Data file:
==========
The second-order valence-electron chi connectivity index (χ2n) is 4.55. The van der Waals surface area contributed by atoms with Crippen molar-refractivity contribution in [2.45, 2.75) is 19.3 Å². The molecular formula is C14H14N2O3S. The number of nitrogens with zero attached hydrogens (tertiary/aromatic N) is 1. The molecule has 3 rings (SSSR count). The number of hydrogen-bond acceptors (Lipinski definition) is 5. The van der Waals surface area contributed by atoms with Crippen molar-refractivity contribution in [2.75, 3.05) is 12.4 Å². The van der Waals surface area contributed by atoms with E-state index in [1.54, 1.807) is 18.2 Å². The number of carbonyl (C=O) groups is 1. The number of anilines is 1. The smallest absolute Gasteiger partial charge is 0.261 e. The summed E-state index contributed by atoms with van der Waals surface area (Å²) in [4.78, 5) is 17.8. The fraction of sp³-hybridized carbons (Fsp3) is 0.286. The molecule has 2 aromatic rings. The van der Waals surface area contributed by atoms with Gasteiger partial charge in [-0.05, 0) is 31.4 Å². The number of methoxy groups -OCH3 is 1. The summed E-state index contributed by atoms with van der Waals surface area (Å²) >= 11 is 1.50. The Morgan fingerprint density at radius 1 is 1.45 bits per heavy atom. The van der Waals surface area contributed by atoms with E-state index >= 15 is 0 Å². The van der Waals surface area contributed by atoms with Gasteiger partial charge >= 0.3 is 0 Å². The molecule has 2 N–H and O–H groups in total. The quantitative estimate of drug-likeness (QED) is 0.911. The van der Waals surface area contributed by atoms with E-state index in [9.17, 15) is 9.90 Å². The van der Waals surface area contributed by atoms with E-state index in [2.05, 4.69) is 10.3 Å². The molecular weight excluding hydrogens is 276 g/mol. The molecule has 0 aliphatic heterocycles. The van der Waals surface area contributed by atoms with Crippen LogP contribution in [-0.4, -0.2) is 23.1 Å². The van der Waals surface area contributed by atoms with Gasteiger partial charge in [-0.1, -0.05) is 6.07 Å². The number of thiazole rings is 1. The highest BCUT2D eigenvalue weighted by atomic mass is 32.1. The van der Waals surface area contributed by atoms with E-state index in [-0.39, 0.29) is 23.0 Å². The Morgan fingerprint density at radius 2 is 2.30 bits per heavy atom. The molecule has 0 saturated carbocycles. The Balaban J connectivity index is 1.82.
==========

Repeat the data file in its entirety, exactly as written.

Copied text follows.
The second-order valence-electron chi connectivity index (χ2n) is 4.55. The van der Waals surface area contributed by atoms with Crippen molar-refractivity contribution in [2.45, 2.75) is 19.3 Å². The molecular formula is C14H14N2O3S. The number of nitrogens with zero attached hydrogens (tertiary/aromatic N) is 1. The molecule has 3 rings (SSSR count). The number of hydrogen-bond acceptors (Lipinski definition) is 5. The van der Waals surface area contributed by atoms with Crippen molar-refractivity contribution in [2.75, 3.05) is 12.4 Å². The van der Waals surface area contributed by atoms with E-state index in [1.54, 1.807) is 18.2 Å². The number of carbonyl (C=O) groups is 1. The number of anilines is 1. The smallest absolute Gasteiger partial charge is 0.261 e. The summed E-state index contributed by atoms with van der Waals surface area (Å²) in [4.78, 5) is 17.8. The fraction of sp³-hybridized carbons (Fsp3) is 0.286. The molecule has 2 aromatic rings. The van der Waals surface area contributed by atoms with Gasteiger partial charge in [-0.05, 0) is 31.4 Å². The number of methoxy groups -OCH3 is 1. The summed E-state index contributed by atoms with van der Waals surface area (Å²) >= 11 is 1.50. The Morgan fingerprint density at radius 1 is 1.45 bits per heavy atom. The van der Waals surface area contributed by atoms with E-state index >= 15 is 0 Å². The van der Waals surface area contributed by atoms with Gasteiger partial charge >= 0.3 is 0 Å². The molecule has 2 N–H and O–H groups in total. The quantitative estimate of drug-likeness (QED) is 0.911. The van der Waals surface area contributed by atoms with E-state index in [9.17, 15) is 9.90 Å². The van der Waals surface area contributed by atoms with E-state index in [2.05, 4.69) is 10.3 Å². The molecular weight excluding hydrogens is 276 g/mol. The molecule has 0 aliphatic heterocycles. The van der Waals surface area contributed by atoms with Crippen LogP contribution in [-0.4, -0.2) is 23.1 Å². The van der Waals surface area contributed by atoms with Gasteiger partial charge in [-0.1, -0.05) is 6.07 Å². The number of thiazole rings is 1. The highest BCUT2D eigenvalue weighted by atomic mass is 32.1. The van der Waals surface area contributed by atoms with E-state index in [-0.39, 0.29) is 23.0 Å². The Morgan fingerprint density at radius 2 is 2.30 bits per heavy atom. The molecule has 0 saturated carbocycles. The Balaban J connectivity index is 1.82.